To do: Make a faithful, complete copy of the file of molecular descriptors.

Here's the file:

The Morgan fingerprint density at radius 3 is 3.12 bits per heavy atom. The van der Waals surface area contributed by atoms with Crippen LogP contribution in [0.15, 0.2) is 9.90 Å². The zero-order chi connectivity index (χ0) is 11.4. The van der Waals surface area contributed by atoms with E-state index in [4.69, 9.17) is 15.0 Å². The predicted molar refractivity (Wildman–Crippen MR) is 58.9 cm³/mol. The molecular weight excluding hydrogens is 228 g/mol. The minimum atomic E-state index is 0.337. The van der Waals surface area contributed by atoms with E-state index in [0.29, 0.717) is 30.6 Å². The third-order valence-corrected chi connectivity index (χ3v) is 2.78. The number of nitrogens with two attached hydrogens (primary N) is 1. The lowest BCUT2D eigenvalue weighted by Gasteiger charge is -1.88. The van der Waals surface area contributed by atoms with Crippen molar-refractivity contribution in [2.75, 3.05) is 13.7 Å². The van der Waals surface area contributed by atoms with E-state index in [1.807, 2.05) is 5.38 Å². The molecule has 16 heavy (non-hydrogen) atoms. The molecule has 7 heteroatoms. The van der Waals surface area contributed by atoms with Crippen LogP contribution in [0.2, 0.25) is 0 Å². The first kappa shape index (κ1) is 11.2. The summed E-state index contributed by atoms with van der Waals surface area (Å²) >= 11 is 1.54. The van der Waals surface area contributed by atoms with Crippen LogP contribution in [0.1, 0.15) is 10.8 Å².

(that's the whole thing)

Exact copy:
The Morgan fingerprint density at radius 3 is 3.12 bits per heavy atom. The van der Waals surface area contributed by atoms with Crippen LogP contribution in [0.15, 0.2) is 9.90 Å². The zero-order chi connectivity index (χ0) is 11.4. The van der Waals surface area contributed by atoms with E-state index in [4.69, 9.17) is 15.0 Å². The predicted molar refractivity (Wildman–Crippen MR) is 58.9 cm³/mol. The molecular weight excluding hydrogens is 228 g/mol. The minimum atomic E-state index is 0.337. The van der Waals surface area contributed by atoms with E-state index in [0.29, 0.717) is 30.6 Å². The third-order valence-corrected chi connectivity index (χ3v) is 2.78. The number of nitrogens with two attached hydrogens (primary N) is 1. The lowest BCUT2D eigenvalue weighted by Gasteiger charge is -1.88. The van der Waals surface area contributed by atoms with Crippen molar-refractivity contribution in [2.75, 3.05) is 13.7 Å². The van der Waals surface area contributed by atoms with E-state index in [1.807, 2.05) is 5.38 Å². The molecule has 16 heavy (non-hydrogen) atoms. The molecule has 7 heteroatoms. The van der Waals surface area contributed by atoms with Crippen LogP contribution in [0.2, 0.25) is 0 Å². The first kappa shape index (κ1) is 11.2. The summed E-state index contributed by atoms with van der Waals surface area (Å²) >= 11 is 1.54. The van der Waals surface area contributed by atoms with Crippen LogP contribution in [0.1, 0.15) is 10.8 Å².